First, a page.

approximate dynamic programming

Thursday, December 6, 2018 - 10:30am - 11:30am
Xiaobo Li (National University of Singapore)
We consider a product rental network with a fixed number of rental units distributed across multiple locations. The units are accessed by customers without prior reservation and on an on-demand basis. Customers are provided with the flexibility to decide on how long to keep a unit and where to return it. Because of the randomness in demand and in the length of the rental periods and in unit returns, there is a need to periodically reposition inventory away from some locations and into others.
Wednesday, October 3, 2018 - 9:45am - 10:30am
Awi Federgruen (Columbia University)
Distribution systems for retail organizations are complex, whether they sell via brick-and mortar stores, online systems or combinations thereof (dual channels). The complexity stems from several sources, in particular:
(a) Retailers like Amazon deal with close to a billion distinct items;
(b) Inventories need to be kept at many locations: hundreds or thousands of stores ( Walmart) and close to a hundred fulfillment centers (Amazon).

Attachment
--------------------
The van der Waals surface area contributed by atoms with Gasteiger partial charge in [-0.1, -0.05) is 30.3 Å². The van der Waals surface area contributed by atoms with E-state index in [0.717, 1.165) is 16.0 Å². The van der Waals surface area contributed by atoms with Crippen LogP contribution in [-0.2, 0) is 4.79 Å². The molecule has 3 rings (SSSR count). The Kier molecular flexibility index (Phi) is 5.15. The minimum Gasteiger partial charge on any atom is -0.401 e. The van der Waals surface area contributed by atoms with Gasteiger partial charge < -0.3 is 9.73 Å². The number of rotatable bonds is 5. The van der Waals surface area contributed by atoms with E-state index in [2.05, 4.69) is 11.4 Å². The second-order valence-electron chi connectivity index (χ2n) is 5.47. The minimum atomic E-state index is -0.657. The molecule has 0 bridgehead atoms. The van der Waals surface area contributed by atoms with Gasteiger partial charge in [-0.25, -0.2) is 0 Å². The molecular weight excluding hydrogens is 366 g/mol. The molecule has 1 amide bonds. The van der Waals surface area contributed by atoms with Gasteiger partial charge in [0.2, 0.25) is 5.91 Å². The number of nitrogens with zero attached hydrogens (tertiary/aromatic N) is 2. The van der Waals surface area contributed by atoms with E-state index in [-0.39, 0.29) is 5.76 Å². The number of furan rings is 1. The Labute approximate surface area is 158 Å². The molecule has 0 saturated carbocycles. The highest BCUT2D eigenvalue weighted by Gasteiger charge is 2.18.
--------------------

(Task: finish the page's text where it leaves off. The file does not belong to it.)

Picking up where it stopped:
(c) Retailers employ multiple sales channels and platforms (Amazon vs Amazon Marketplace)
Thursday, October 4, 2018 - 9:45am - 10:30am
Huseyin Topaloglu (Cornell University)
We present an approximation algorithm for network revenue management problems. In our approximation algorithm, we construct an approximate policy using value function approximations that are expressed as linear combinations of basis functions. We use a backward recursion to compute the coefficients of the basis functions in the linear combinations. If each product uses at most L resources, then the total expected revenue obtained by our approximate policy is at least 1/(1+L) of the optimal total expected revenue.
Wednesday, October 3, 2018 - 2:45pm - 3:30pm
Velibor Misic (University of California, Los Angeles)
Optimal stopping is the problem of deciding when to stop a stochastic system to obtain the greatest reward; this arises in numerous application areas, such as finance, healthcare and marketing. State-of-the-art methods for high-dimensional optimal stopping involve determining an approximation to the value function or to the continuation value, and then using that approximation within a greedy policy.
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